When William Greig made his investigation into the workings of the Gosford Estates in County Armagh, he made considerable investigation into the manufacture of textiles on the Estate, particularly the growth of flax and manufacture of linen.
Early in his report, published in 1821, Greig tabulated the occupations pursued on the Estate. Among the occupations listed are weaver, flax dresser, millwright, flax drier, linen buyer, linen merchant and cotton spinner. In fact, 88.1 per cent of the occupations listed had some relation to the manufacture of cotton or linen. However, this figure is somewhat misleading as more than half the landowners on the Estate had no other occupation than agriculture.
According to Greig's estimates, there were three hundred and thirty seven looms operation on the Gosford Estates at Baleek and Coolmalish but very few families had more than one loom, -- the production of textiles was of secondary importance to agricultural production. A small number of cotton weavers lived on the Estate and worked at the cotton spinning works of William Atkinson at Glenanne. Greig commented that cotton spinning was a sound occupation but that it was little practised on the Gosford Estates due to a lack of cotton looms. He suggested Lord Gosford might consider purchasing some cotton looms and leasing them to his tenants to augment their industry.
Among the textile workers the most prosperous on the Estate were William Beard, the linen buyer, and James Stewart, the linen merchant. William Beard farmed some seventeen acres and had a full compliment of farm animals and buildings. James Stewart farmed fifty acres, retained five servants and had recently built a new house at a cost of approximately £1,500.
Greig described the tenants of the Estate as "generally industrious" and the excellent linen markets at Armagh and Tandragee encouraged their industry. The flax purchased at Tandragee was generally considered to be some of the finest linen exported to mainland Britain. Greig remarked,
Irish linen manufacture reached an early zenith in the sixteenth century but since then had gone into decline. At the time when Greig was reporting the linen industry in mainland Britain and further afield had been boosted by embracing the industrial revolution. By contrast Irish linen manufacture was very much rural in nature and of secondary importance to agricultural activities. Greig foresaw a gloomy future,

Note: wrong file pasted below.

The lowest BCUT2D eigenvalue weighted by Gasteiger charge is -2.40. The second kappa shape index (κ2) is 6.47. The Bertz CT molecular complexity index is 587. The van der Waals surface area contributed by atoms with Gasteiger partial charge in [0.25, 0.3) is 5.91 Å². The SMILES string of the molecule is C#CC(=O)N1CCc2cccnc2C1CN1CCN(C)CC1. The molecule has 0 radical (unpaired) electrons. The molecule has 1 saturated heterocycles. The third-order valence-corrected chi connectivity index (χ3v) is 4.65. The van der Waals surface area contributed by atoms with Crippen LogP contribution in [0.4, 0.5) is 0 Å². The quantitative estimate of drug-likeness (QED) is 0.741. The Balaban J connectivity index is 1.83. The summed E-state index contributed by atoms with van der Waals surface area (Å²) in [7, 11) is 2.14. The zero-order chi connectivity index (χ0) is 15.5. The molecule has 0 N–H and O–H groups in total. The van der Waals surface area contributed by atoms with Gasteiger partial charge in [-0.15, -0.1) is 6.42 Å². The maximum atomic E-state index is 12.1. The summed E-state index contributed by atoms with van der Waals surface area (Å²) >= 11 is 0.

His pessimism was not wholly without foundation. Even in the years in which he had been compiling his report Greig had witnessed firsthand the precarious nature of Irish agriculture. Bad weather and inadequate harvests left many starving and aided the spread of disease. An epidemic of Typhus Fever swept through the Markethill district in 1818 as numerous headstones in the local churchyards testify.
Grieg had another reason for advocating the extension of the textile industry among the tenants. Much of his report reads as a warning against the practice of subdividing land. In families exclusively dependent upon agriculture, farmland had to be divided among sons exacerbating the hardships of each successive generation. In families where textiles and agriculture were both in operation the eldest son could inherit the farm while the younger sons could continue with the manufacture of linen and cotton.
Greig's prediction was pretty accurate. Linen and cotton continued in decline and its manufacture was confined to factory output, though it continued to make its presence felt in the Markethill district.
Greig, W, General Report on the Gosford Estates in County Armagh with an introduction by FML Thompson and D Tierney (Belfast, 1976)